Alcohol Allergies Can Cause Sneezing, Flushing, Headache

PHOTO: Kristin Brown of Jacksonville, Fla., can handle Guinness beer, but not whiskey, because of her alcohol allergy.
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Kristin Brown loved to drink – perhaps partied a little too much when she was in her 20s, but when she hit her 30s, alcohol suddenly hit her the wrong way.

"It wasn't always that way, so you can imagine my shock and dismay the first time it happened," she told ABCNews.com.

"At the age of 35 I was sitting on the couch with my husband after the kids went to bed, when I took two sips of Jack Daniels. I set my glass down and gasped for air. I felt feverish and sweaty, my face became splotchy-red, my hands itched, and my hearing dulled."

Brown, now 42 and the mother of three, writes about her love-hate relationship with alcohol in her self-published book, "What Didn't Kill Me."

She has tried different types of alcohol -- vodka, whiskey or tequila -- but she breaks out in hives and a fever. After just a few "tiny sips," thinking she will be fine, Brown said she ends up "going down the same dreadful path Jack Daniels led me down."

Though she has never been officially diagnosed and at first thought it was a "fluke," Brown said she is sure she has an allergy to alcohol, which can put a crimp in anyone's holiday celebrations.

Alcohol allergies are possible at any age, but they are not common, affecting less than 5 percent of all people who suffer from food allergies, according to Dr. Clifford Bassett, clinical assistant professor in the division of infectious disease and immunology at NYU Langone Medical Center in New York City.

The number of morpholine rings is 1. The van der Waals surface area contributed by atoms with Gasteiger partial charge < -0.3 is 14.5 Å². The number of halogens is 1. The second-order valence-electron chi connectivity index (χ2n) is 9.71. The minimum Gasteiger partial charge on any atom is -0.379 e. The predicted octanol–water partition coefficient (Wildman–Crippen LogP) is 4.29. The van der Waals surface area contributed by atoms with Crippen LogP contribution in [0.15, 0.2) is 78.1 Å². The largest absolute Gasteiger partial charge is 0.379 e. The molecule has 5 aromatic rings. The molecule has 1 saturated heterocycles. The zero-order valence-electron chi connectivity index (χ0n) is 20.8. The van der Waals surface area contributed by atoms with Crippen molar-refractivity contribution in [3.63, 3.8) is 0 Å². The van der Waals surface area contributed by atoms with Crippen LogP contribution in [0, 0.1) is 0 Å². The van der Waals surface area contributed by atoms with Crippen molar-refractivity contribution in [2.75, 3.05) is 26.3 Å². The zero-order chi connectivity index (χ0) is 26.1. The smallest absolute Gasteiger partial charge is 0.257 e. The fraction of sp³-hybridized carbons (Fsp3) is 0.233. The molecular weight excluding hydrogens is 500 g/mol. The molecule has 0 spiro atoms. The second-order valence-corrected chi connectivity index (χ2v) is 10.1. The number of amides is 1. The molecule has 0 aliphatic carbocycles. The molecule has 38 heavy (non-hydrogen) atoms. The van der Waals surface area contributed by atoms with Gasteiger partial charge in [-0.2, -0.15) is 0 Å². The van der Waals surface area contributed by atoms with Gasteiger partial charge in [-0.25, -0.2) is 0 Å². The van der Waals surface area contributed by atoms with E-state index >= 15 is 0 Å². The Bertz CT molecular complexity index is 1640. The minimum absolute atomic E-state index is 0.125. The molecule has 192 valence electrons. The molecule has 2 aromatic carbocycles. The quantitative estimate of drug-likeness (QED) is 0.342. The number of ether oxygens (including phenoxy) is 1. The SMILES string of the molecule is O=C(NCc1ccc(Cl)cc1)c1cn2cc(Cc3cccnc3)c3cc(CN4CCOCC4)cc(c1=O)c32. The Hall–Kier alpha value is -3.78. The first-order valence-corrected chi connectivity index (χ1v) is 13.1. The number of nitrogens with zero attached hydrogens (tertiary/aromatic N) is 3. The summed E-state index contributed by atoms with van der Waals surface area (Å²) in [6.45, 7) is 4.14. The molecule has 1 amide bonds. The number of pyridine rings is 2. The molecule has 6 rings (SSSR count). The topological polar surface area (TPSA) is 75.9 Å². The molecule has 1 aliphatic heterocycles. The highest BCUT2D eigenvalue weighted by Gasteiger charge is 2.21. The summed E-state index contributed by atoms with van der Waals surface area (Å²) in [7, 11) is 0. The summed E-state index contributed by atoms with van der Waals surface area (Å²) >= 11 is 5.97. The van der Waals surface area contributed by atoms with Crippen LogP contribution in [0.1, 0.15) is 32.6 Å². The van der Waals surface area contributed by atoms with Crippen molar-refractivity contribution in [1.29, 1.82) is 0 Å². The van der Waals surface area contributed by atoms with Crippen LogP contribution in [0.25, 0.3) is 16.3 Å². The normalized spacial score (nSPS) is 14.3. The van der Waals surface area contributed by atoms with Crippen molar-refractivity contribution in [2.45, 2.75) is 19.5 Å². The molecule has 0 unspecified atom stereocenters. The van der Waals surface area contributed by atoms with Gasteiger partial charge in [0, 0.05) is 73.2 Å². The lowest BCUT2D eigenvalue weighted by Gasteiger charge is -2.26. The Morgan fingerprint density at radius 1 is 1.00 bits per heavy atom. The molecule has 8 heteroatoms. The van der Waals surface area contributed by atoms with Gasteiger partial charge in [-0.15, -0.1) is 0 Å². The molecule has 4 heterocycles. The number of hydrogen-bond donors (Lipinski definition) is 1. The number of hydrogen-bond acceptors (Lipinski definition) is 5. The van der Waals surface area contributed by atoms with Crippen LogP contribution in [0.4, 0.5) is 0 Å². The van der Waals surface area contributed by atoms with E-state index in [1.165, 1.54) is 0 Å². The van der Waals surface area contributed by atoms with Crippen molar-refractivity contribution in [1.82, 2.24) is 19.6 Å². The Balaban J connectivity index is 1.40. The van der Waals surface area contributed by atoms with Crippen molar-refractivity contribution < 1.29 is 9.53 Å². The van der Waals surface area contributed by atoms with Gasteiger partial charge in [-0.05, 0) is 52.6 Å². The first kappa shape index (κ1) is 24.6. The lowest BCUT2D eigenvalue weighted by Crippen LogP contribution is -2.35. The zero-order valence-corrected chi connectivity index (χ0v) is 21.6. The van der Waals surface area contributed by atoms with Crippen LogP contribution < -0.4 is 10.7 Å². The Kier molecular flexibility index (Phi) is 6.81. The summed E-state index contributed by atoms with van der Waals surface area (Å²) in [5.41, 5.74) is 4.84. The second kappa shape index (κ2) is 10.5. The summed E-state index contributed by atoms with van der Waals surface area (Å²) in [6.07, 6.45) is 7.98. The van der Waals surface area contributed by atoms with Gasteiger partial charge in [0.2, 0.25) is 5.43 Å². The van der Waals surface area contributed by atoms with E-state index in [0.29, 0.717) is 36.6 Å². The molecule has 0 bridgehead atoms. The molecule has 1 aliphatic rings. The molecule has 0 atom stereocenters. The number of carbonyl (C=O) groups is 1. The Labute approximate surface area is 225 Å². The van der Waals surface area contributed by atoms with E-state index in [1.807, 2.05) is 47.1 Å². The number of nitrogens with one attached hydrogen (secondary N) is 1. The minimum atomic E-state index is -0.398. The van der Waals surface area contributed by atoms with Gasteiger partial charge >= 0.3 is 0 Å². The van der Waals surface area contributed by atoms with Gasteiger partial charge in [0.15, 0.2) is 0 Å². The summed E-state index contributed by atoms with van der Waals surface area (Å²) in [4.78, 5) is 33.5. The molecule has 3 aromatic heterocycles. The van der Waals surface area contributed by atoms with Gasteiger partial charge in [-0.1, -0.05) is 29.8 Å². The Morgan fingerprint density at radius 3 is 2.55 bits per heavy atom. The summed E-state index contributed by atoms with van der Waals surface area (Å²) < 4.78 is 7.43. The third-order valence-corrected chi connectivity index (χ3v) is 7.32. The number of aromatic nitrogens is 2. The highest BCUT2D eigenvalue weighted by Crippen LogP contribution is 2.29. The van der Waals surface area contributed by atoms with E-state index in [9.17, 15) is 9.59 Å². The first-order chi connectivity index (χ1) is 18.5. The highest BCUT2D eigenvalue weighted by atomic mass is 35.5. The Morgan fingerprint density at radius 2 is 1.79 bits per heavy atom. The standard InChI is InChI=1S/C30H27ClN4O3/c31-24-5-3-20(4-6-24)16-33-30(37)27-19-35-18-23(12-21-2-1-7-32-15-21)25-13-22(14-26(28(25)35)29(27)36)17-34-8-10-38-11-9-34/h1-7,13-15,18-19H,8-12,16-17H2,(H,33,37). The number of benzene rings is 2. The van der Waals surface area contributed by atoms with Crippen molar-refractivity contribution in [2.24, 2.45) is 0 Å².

"You can get wheezing and asthma symptoms or hives," said Bassett. Those who already suffer from asthma seem to be more vulnerable," he said.

If a person suspects they have an allergy, it's important they be evaluated by a specialist.

Wine contains proteins from grapes, bacteria, and yeast, as well as sulfites and other organic compounds. Other studies have found that egg whites and gelatin are often used in the filtration processing of wine.

"It's something you don't think of," said Bassett.

Other symptoms can be a flushed or tickling face or a sense of warmth. Others can get a runny rose or headaches.

Yeast, molds used in brewing beer from barley can cause chemical reactions that produce histamines and tyramines. Tyramines are amino acid products that are associated with headaches and hypertension. Histamine is an organic nitrogen compound involved in immune or allergic responses.

A protein on the skin of a grape, mostly those in red wines, can contribute to symptoms in those who already have allergies, according to a German study.

People can also have an oral allergy syndrome -- a reaction to fresh fruit and vegetables that may be used as a garnish or a mixer in a cocktail, according to Bassett. Hazelnut or almond in liquor can also be a problem for those with an allergy to nuts.

Alcohol can also exacerbate existing allergies. In one 2005 Swedish study, those with asthma, bronchitis and hay fever were more apt to sneeze, get a runny nose or have "lower-airway symptoms" after a drink, especially women. Wine – both red and white – were often the worst offenders.

In 2008, a Danish study of thousands of women found that two glasses of wine a day can double the risk for allergy symptoms, according to an article published in the journal of Clinical and Experimental Allergy.

"If you have a seasonal pollen allergy to grass or trees and there is a high-pollen day and you eat a piece of fruit or mango, apple or pear, [the body] thinks it's swallowing pollen and you can get an itchy mouth or throat and the allergy is worse."

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